17. Notice how normal blood glucose levels improve your sense of well- being.

A powerful motivator for practicing tight glucose control each day is that patients feel much better when their blood glucose level is normal. They have more energy and avoid the “washed-out” feeling caused by hyperglycemia. It is useful to teach patients about this phenomenon. Otherwise, they may fail to recognize the correlation between their blood glucose level and the way they feel. Understanding this correlation provides daily positive reinforcement for tight control.

18. Become empowered and take control.

Tight glucose control requires day-to-day regulation. Only the patient can successfully accomplish this regulation. For this process to be successful, family physicians must empower their patients to take the lead in controlling the disease. Patients should be taught to adjust insulin dosages, food intake and exercise levels without waiting for physician approval. Encouraging active involvement in daily treatment decisions gives patients the responsibility for determining the quality and length of their lives.

Patient empowerment can be a powerful tool. In a recent clinical trial, patients with either type 1 or type 2 (formerly known as non-insulin- dependent) diabetes were randomized to participate in either an immediate or a delayed patient education and empowerment program.17 Ninety-five percent of those who were randomized to the immediate program reported making changes in diet, exercise and/or frequency of glucose monitoring. Patients in the immediate-program group showed significantly greater improvements in self-efficacy and HbA1c levels than those in the delayed- program group.

19. Lead a normal life.

Diabetes is classified as a handicap under the Americans with Disabilities Act. However, whether one feels handicapped depends largely on one’s state of mind. Patients with diabetes can do virtually anything persons without diabetes can do. They just need to be a little more careful. Family physicians can play a large role in determining whether their patients view themselves as “normal” or “handicapped.”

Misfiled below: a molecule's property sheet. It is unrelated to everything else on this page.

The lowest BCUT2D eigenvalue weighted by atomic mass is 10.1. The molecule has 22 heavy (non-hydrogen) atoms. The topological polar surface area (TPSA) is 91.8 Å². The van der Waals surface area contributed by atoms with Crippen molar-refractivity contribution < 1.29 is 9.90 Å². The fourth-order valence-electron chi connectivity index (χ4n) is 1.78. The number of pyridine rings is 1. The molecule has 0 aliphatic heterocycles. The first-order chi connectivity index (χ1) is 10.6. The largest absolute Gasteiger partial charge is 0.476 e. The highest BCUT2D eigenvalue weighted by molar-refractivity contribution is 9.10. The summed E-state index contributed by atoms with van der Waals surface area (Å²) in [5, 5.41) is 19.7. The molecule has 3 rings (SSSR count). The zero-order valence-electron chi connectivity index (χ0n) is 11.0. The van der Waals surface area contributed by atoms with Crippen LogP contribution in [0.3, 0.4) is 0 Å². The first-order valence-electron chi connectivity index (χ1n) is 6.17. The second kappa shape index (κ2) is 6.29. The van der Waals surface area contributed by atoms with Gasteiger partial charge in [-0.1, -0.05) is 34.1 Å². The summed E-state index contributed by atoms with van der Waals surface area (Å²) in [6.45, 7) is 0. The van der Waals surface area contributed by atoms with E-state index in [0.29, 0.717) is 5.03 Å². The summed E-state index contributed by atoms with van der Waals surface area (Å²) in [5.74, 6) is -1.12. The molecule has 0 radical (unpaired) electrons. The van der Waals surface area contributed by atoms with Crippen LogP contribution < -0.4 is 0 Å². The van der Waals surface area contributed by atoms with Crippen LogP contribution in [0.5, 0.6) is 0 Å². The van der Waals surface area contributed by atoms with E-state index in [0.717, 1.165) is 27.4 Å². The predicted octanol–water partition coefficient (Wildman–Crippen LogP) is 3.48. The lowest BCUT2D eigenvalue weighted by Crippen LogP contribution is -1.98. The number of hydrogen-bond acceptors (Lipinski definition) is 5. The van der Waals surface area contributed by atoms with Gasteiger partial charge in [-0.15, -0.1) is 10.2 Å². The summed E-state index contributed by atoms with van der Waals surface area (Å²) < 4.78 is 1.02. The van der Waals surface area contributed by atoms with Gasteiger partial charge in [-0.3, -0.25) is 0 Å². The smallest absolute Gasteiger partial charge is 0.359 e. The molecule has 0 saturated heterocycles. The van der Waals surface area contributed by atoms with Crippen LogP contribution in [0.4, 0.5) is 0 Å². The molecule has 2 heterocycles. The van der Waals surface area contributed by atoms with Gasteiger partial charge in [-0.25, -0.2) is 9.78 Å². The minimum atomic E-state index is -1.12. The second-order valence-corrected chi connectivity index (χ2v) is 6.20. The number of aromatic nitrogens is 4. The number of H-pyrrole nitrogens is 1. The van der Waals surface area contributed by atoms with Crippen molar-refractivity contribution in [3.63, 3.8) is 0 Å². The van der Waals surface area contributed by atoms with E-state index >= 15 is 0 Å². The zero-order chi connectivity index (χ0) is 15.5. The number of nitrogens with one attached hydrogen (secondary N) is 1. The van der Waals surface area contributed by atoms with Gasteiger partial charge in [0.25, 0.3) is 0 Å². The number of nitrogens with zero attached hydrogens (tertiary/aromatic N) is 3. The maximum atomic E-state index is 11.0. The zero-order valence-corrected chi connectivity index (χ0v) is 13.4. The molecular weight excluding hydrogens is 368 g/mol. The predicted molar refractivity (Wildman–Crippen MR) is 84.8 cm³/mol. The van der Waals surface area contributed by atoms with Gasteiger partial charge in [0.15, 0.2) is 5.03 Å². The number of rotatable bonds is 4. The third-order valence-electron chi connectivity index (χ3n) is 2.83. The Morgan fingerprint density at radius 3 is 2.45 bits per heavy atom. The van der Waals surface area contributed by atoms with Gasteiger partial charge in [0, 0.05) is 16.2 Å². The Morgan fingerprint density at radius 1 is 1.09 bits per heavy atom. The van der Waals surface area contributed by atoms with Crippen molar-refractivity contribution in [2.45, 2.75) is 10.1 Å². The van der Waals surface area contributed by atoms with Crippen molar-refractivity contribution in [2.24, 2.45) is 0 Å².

20. Do everything possible to prevent the complications of diabetes.

Clinical trials have clearly shown that the complications of diabetes are largely preventable. The most important factor in preventing complications is maintenance of tight glucose control. The tighter the control, the lower the incidence of microvascular complications. For each 10 percent reduction in HbA1c levels, the DCCT found a reduction of about 45 percent in the incidence of retinopathy.18 Similar reductions in the incidence of nephropathy and neuropathy occurred as HbA1c levels decreased.19

Diabetic patients can greatly reduce their risk of macrovascular complications by controlling other major risk factors for coronary heart disease and stroke, i.e., hypertension, high cholesterol levels and smoking. Clinical trials clearly show that controlling these risk factors reduces coronary heart disease and stroke incidence in patients with type 1 and type 2 diabetes.20-22

Each risk factor is present in about 25 percent of adult diabetic patients.23-25 Family physicians should screen for these risk factors and assist their patients in modifying them. To minimize risk, even more rigorous control of two risk factors may be warranted, i.e., maintaining low-density lipoprotein (LDL) cholesterol at less than 100 mg per dL (2.6 mmol per L)11 and blood pressure at less than 130/85 mm Hg.26 Taking one aspirin daily (325 mg) reduces the risk of developing coronary heart disease by 20 to 25 percent.27,28